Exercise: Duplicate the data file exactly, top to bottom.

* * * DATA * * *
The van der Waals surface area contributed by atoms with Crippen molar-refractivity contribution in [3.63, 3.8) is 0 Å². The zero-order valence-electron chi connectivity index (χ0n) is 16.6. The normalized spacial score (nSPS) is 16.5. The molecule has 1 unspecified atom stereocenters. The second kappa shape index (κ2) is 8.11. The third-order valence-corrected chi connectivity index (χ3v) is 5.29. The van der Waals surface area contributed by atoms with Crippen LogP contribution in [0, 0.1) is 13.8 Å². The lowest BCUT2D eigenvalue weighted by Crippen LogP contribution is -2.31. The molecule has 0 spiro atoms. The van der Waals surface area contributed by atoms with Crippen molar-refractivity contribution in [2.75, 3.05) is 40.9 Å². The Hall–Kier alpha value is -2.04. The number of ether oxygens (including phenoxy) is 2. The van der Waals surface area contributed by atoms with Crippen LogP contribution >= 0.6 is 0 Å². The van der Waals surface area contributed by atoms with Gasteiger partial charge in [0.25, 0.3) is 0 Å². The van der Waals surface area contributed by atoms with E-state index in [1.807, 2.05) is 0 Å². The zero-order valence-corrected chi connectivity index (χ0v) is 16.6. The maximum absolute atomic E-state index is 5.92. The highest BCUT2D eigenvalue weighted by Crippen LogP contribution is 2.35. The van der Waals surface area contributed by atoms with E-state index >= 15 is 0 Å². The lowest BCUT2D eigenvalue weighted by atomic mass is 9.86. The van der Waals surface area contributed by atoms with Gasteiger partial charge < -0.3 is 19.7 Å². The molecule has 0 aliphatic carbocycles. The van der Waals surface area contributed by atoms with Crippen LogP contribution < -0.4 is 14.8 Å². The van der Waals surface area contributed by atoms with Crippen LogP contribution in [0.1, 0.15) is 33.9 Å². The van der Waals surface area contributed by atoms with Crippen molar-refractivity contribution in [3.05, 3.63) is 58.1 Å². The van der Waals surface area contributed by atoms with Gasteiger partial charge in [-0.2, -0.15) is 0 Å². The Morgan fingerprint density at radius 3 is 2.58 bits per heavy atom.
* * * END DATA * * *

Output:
The van der Waals surface area contributed by atoms with Crippen molar-refractivity contribution in [3.63, 3.8) is 0 Å². The zero-order valence-electron chi connectivity index (χ0n) is 16.6. The normalized spacial score (nSPS) is 16.5. The molecule has 1 unspecified atom stereocenters. The second kappa shape index (κ2) is 8.11. The third-order valence-corrected chi connectivity index (χ3v) is 5.29. The van der Waals surface area contributed by atoms with Crippen LogP contribution in [0, 0.1) is 13.8 Å². The lowest BCUT2D eigenvalue weighted by Crippen LogP contribution is -2.31. The molecule has 0 spiro atoms. The van der Waals surface area contributed by atoms with Crippen molar-refractivity contribution in [2.75, 3.05) is 40.9 Å². The Hall–Kier alpha value is -2.04. The number of ether oxygens (including phenoxy) is 2. The van der Waals surface area contributed by atoms with Crippen LogP contribution >= 0.6 is 0 Å². The van der Waals surface area contributed by atoms with Gasteiger partial charge in [0.25, 0.3) is 0 Å². The van der Waals surface area contributed by atoms with E-state index in [1.807, 2.05) is 0 Å². The zero-order valence-corrected chi connectivity index (χ0v) is 16.6. The maximum absolute atomic E-state index is 5.92. The highest BCUT2D eigenvalue weighted by Crippen LogP contribution is 2.35. The van der Waals surface area contributed by atoms with E-state index >= 15 is 0 Å². The lowest BCUT2D eigenvalue weighted by atomic mass is 9.86. The van der Waals surface area contributed by atoms with Gasteiger partial charge < -0.3 is 19.7 Å². The molecule has 0 aliphatic carbocycles. The van der Waals surface area contributed by atoms with Crippen LogP contribution < -0.4 is 14.8 Å². The van der Waals surface area contributed by atoms with Crippen LogP contribution in [0.1, 0.15) is 33.9 Å². The van der Waals surface area contributed by atoms with Crippen molar-refractivity contribution in [3.05, 3.63) is 58.1 Å². The van der Waals surface area contributed by atoms with Gasteiger partial charge in [-0.2, -0.15) is 0 Å². The Morgan fingerprint density at radius 3 is 2.58 bits per heavy atom.